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A Sluggish Project
An Interview with Jabba Sculptor John Coppinger

By Kat
Staff Writer

July 1, 2010

Everyone loves to hate the slimy, slug-like Star Wars villain Jabba the Hutt. Sculptor John Coppinger helped bring Jabba to life in Return of the Jedi, but it wasn't easy. Among the largest puppets attempted at the time, the Jabba project often proved to be a creative challenge. Coppinger describes his role in the creation of Jabba the Hutt.

How did you become interested in sculpting as a career?
At school I wanted to study art and science which didn't work out. So I wound up making welded sculpture (when I should have been studying!) and was very lucky that the art master, Bob White, supported me and helped me get to art college. After that I got the perfect job; making scientific models for London's Natural History Museum. It was the ultimate post graduate course, because we could experiment and try out new materials and ideas.
John Coppinger and Jabba
Photo Credit: John Coppinger
John Coppinger stands next to an incomplete Jabba the Hutt

Can you describe how you landed your job working on Return of the Jedi? Did you find Lucasfilm or did Lucasfilm find you?
I'd worked on The Dark Crystal and knew that Stuart Freeborn was setting up his make-up shop for Jedi. I got an interview, made up a folio, and persuaded him to employ me! He liked the link between restoring fossil animals for the museum and creating alien creatures. So it was art and science again.

Describe your role in the creation of Jabba the Hutt. What did you do? Who did you work with?
There were six of us working on Jabba during his construction: Bob Bromley, Mike Osborne, Bob Keen, Richard Padbury, Jez Harris and myself. I started off the project, making the clay sculpt, then we all worked on internal structures and mechanisms. As he came together we began working with the performers who would be inside--Dave Barclay, Toby Philpott and Mike Edmonds. So my main job was as the sculptor, then I also helped design and build his internal 'skeleton' and skull, his tail, eyes and face mechanisms.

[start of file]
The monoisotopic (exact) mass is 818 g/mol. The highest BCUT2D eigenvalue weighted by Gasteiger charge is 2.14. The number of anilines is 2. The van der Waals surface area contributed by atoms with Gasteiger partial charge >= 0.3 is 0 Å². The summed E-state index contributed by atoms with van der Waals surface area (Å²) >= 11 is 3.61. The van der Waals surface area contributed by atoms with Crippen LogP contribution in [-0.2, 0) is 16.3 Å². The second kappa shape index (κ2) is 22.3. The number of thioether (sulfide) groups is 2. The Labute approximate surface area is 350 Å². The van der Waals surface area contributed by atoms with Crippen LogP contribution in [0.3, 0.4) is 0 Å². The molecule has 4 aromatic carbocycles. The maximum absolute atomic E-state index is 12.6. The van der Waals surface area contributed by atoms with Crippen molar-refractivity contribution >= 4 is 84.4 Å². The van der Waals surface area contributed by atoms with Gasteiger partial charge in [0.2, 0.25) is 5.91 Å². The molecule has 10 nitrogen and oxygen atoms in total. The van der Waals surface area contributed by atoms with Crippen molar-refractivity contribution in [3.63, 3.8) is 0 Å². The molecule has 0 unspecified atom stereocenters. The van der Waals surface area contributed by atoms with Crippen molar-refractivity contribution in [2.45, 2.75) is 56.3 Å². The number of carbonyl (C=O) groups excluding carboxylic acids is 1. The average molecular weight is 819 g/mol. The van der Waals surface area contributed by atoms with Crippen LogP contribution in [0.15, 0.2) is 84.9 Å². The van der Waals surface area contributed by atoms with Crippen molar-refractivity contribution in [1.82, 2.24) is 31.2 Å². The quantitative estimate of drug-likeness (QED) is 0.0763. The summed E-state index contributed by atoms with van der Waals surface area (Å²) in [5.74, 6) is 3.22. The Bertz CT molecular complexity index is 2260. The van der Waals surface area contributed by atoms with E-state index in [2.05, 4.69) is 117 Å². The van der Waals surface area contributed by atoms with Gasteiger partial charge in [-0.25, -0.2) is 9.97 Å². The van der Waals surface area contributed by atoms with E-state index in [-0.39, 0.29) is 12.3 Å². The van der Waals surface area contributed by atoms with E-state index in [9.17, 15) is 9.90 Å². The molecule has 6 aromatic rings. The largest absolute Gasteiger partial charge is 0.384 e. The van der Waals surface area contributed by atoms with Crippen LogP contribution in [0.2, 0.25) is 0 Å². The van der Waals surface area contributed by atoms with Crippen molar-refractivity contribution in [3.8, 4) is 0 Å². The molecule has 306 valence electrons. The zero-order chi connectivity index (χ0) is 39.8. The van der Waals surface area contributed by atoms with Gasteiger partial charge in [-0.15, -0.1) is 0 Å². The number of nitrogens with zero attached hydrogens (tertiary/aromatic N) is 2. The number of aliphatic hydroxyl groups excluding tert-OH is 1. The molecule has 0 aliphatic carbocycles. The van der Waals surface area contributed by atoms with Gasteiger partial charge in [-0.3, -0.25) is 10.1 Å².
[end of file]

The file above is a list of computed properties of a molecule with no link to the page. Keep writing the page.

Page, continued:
How long did it take to sculpt the full size Jabba?
My memory is hazy because we were doing long hours from the start! But I think it was about six weeks, including revisions; when Stuart asked me to try out different looks, particularly for his head and eyes.

What challenges or obstacles did you have to overcome along the way?
Just about everything! Jabba was the likely the largest puppet attempted at the time; certainly with eight or nine people operating him. Nearly every aspect of his construction and materials took some degree of research and development. In other words, lots of knuckle biting till we came up with ideas that worked. But that was also the best thing about the project--Jabba wasn't just big, he was a technical and artistic frontier all on his own! One of the biggest challenges was making such huge foam latex pieces, and Tom McLaughlin, the foam wizard, experimented with ways to do that.

Jabba the Hutt in progress
Jabba's eyes
Photo Credit: John Coppinger
TOP: Jabba is a work in progress
BOTTOM: Jabba's eyes take shape

Describe an average day on the Return of the Jedi set for you.